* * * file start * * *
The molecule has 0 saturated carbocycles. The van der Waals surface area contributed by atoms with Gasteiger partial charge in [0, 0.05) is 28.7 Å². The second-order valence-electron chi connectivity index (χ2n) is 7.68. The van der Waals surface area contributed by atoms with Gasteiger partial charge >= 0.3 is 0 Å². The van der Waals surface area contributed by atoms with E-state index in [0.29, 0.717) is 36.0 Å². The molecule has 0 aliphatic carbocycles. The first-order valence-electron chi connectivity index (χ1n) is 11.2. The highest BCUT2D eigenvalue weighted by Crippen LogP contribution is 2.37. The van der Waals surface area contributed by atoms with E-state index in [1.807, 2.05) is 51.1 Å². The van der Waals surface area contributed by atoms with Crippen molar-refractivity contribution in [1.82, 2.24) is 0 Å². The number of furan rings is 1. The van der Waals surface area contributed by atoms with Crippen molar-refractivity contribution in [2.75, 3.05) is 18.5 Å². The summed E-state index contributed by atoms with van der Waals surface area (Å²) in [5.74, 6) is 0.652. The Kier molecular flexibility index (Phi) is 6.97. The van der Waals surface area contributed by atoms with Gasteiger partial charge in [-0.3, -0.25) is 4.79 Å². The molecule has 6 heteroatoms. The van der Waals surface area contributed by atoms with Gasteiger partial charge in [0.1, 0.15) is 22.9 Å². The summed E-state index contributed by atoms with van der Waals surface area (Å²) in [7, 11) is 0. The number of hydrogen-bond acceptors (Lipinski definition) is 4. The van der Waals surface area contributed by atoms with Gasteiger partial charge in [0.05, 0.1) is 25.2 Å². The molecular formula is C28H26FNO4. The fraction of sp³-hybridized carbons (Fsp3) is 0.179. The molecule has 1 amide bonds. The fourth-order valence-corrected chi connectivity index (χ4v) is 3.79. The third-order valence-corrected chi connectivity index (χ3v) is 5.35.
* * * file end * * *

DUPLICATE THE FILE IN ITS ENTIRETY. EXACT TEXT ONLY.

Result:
The molecule has 0 saturated carbocycles. The van der Waals surface area contributed by atoms with Gasteiger partial charge in [0, 0.05) is 28.7 Å². The second-order valence-electron chi connectivity index (χ2n) is 7.68. The van der Waals surface area contributed by atoms with Gasteiger partial charge >= 0.3 is 0 Å². The van der Waals surface area contributed by atoms with E-state index in [0.29, 0.717) is 36.0 Å². The molecule has 0 aliphatic carbocycles. The first-order valence-electron chi connectivity index (χ1n) is 11.2. The highest BCUT2D eigenvalue weighted by Crippen LogP contribution is 2.37. The van der Waals surface area contributed by atoms with E-state index in [1.807, 2.05) is 51.1 Å². The van der Waals surface area contributed by atoms with Crippen molar-refractivity contribution in [1.82, 2.24) is 0 Å². The number of furan rings is 1. The van der Waals surface area contributed by atoms with Crippen molar-refractivity contribution in [2.75, 3.05) is 18.5 Å². The summed E-state index contributed by atoms with van der Waals surface area (Å²) in [5.74, 6) is 0.652. The Kier molecular flexibility index (Phi) is 6.97. The van der Waals surface area contributed by atoms with Gasteiger partial charge in [-0.3, -0.25) is 4.79 Å². The molecule has 6 heteroatoms. The van der Waals surface area contributed by atoms with Gasteiger partial charge in [0.1, 0.15) is 22.9 Å². The summed E-state index contributed by atoms with van der Waals surface area (Å²) in [7, 11) is 0. The number of hydrogen-bond acceptors (Lipinski definition) is 4. The van der Waals surface area contributed by atoms with Gasteiger partial charge in [0.05, 0.1) is 25.2 Å². The molecular formula is C28H26FNO4. The fraction of sp³-hybridized carbons (Fsp3) is 0.179. The molecule has 1 amide bonds. The fourth-order valence-corrected chi connectivity index (χ4v) is 3.79. The third-order valence-corrected chi connectivity index (χ3v) is 5.35.